Our Guide to Planting Wildflowers in Your Garden

If you’re looking to create a garden that is not only beautiful but also beneficial to pollinators, wildflowers are an excellent choice. These flowers grow naturally in their environment without human interference and can add a touch of resilience to your garden.

We’ll introduce you to 8 different types of wildflowers that are easy to care for and will attract pollinators to your garden. By incorporating these colorful blooms into your landscape, you can create a thriving ecosystem that supports both wildlife and plant life.

Black-Eyed Susan

Black-eyed Susans are easily identifiable with their bright yellow flower heads resembling daisies and dark brown centers. They are named after their “black eyes”. These wildflowers bloom from early summer to fall and can grow up to 3 feet tall. They are a great addition to any garden and attract butterflies and bees.


If you want to attract monarch butterflies to your yard, you should consider planting milkweed. Monarch butterflies rely on milkweed as the sole host plant for their caterpillar, providing necessary food and shelter for the larva to develop into butterflies. In addition to its practical benefits, milkweed also boasts clusters of delicate, pale pink flowers that add aesthetic appeal to any garden.


Coneflower, also known as Echinacea, is a popular perennial flower that blooms all summer long. These pinkish purple daisy-like flowers make great companion plants with black-eyed Susans. They are super easy to grow, adding a bright patch of color to your yard throughout the season. Consider planting Coneflowers in your garden to enjoy their beauty and low maintenance.


Yarrow is a plant with delicate, white flowers that grow in clusters. The leaves are feathery and fern-like, and the plant can spread out to act as ground cover. Blooming from April to October, yarrow offers plenty of time to enjoy its attractive features. The bloom stalks can grow up to 3 feet tall, making it a standout addition to any garden.


Foxglove is a stunning plant that features tall spikes and rows of vertical bell-shaped florets. However, it is important to note that this plant is highly toxic and can be extremely dangerous if ingested by humans or pets. So, exercise caution when planting this beauty in your garden.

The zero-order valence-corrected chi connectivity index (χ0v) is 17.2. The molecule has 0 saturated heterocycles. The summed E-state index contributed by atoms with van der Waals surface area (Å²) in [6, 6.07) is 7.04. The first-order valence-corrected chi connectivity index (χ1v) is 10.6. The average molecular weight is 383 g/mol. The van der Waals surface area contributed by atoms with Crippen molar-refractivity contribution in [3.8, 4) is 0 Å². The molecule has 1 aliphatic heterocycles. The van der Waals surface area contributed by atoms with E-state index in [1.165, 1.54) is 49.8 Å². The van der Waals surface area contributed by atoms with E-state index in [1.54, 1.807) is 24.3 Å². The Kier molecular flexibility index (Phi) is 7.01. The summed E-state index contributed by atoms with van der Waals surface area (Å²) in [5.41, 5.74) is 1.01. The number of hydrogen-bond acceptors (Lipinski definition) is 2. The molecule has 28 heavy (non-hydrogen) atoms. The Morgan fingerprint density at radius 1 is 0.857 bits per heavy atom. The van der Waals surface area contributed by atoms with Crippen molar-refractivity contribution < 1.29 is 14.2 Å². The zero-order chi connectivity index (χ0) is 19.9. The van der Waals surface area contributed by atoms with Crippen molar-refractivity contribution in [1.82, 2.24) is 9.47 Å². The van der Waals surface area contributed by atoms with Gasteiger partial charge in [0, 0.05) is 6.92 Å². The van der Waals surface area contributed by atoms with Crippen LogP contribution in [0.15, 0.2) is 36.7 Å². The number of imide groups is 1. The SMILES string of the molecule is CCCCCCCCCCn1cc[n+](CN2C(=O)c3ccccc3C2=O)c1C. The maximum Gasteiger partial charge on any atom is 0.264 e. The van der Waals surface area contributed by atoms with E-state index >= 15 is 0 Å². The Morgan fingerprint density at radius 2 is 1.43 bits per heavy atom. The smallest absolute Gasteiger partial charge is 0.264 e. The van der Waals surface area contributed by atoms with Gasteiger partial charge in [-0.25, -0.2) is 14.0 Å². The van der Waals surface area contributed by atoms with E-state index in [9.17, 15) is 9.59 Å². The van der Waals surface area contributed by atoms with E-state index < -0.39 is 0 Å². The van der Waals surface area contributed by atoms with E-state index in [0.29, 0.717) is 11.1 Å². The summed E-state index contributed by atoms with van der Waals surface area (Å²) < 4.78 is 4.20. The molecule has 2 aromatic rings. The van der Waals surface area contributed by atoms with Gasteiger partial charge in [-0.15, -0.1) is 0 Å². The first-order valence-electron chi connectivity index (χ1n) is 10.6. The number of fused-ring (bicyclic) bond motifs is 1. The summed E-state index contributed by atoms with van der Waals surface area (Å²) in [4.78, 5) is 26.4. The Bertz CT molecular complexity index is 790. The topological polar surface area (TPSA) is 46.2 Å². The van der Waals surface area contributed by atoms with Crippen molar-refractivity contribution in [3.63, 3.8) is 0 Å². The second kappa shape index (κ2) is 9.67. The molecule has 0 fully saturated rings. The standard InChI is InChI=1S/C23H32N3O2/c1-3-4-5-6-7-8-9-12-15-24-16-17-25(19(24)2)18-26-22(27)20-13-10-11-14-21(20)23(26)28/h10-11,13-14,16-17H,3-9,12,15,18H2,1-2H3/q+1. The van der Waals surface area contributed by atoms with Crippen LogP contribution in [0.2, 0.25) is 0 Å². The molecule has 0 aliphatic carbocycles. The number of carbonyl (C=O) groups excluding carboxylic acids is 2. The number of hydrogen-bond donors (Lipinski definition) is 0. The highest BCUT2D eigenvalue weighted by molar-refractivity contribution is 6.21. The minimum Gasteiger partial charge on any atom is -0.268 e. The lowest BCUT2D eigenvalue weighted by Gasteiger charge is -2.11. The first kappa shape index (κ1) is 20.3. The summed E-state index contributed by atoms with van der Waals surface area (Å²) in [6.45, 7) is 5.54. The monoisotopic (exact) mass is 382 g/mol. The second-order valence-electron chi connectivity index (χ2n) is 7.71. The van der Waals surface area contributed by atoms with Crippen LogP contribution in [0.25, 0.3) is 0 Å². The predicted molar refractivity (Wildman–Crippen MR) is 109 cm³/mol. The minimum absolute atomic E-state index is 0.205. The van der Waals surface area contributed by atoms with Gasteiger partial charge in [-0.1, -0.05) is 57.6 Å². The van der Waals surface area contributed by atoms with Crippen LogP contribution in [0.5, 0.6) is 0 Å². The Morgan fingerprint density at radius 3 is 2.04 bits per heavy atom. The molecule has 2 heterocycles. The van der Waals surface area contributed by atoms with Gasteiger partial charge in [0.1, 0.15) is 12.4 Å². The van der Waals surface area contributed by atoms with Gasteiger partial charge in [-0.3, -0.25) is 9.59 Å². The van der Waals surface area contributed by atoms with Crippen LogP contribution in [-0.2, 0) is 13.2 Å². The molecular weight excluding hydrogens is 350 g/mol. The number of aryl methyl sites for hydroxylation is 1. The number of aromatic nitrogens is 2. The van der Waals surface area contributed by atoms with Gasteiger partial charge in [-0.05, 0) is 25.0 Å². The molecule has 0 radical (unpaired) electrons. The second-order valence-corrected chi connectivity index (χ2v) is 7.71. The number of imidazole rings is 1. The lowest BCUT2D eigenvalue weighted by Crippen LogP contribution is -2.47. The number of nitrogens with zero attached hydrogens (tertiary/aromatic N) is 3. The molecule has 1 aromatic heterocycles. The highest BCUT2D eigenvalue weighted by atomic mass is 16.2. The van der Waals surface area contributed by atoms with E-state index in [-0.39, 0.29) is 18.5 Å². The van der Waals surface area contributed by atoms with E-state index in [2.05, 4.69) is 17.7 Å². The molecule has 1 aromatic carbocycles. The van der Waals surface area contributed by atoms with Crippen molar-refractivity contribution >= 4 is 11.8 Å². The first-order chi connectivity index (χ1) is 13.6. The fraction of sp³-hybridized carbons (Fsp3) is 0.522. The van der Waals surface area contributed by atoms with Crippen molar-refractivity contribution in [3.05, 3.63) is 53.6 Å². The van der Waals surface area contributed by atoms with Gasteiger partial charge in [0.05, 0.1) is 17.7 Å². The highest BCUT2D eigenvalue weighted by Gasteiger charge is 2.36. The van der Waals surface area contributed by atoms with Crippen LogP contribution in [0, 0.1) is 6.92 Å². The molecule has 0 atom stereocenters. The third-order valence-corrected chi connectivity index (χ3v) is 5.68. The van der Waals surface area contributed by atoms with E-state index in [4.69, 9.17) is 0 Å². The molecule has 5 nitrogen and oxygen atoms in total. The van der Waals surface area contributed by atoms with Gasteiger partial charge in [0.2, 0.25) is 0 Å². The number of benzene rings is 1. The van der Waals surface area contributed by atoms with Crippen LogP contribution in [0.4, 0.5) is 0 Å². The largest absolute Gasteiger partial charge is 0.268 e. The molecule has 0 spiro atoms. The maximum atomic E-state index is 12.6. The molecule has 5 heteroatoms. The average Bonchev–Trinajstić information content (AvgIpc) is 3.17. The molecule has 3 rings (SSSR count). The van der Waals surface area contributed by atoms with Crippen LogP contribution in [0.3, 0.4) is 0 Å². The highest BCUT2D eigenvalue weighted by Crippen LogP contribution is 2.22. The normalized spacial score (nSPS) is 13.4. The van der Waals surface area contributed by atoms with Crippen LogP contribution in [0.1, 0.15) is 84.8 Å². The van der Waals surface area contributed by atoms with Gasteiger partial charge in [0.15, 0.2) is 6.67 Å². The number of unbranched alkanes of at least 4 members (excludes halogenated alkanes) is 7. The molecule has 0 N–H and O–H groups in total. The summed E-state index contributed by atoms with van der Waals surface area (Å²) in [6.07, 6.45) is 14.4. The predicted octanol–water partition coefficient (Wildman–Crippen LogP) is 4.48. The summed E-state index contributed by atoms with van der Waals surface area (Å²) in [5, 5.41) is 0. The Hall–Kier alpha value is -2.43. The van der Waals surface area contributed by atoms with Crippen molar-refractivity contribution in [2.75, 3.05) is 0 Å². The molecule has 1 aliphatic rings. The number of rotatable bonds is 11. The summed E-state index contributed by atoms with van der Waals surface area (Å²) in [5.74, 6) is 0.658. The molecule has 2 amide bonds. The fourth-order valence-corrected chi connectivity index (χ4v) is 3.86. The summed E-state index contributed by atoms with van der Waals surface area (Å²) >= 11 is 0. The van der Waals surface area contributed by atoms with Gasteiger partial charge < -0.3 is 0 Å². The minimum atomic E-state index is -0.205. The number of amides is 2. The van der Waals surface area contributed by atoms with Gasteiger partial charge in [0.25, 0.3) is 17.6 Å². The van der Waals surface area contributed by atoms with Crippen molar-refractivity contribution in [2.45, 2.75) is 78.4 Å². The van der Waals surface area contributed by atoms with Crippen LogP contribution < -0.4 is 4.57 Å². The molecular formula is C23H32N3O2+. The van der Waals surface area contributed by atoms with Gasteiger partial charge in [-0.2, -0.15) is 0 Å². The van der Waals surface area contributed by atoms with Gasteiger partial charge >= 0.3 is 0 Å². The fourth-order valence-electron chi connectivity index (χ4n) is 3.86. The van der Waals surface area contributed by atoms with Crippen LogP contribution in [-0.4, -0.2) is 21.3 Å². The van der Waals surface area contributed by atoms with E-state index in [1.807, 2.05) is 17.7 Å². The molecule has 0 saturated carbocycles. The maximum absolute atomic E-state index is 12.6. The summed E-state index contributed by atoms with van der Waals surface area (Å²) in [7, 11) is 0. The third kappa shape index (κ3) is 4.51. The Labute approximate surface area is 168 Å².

If you’re in search of a ground cover that doubles as a wildflower, you can’t go wrong with phlox. These plants produce small, colorful flowers that can quickly brighten up any garden and fill in empty spaces in the soil.

Wild Columbine

If you’re looking for a unique and eye-catching addition to your garden, consider planting wild columbine. This North American native plant boasts delicate-looking, lantern-like flowers that hang down with upward-pointing red spurs and bright yellow stamens. Don’t let its appearance fool you, though – this plant is a hardy perennial that can thrive in a variety of conditions.

Evening Primrose

Evening primrose is a plant that is commonly used for its oil extracted from the seeds. The oil is known for its therapeutic properties and is used to treat various ailments such as PMS symptoms and eczema. The plant produces bright yellow, citrus-scented flowers that bloom in the late afternoon or evening, giving the plant its name. It can also add a pop of color to your garden. Consider adding evening primrose to your garden if you are looking for a plant with both aesthetic and medicinal value.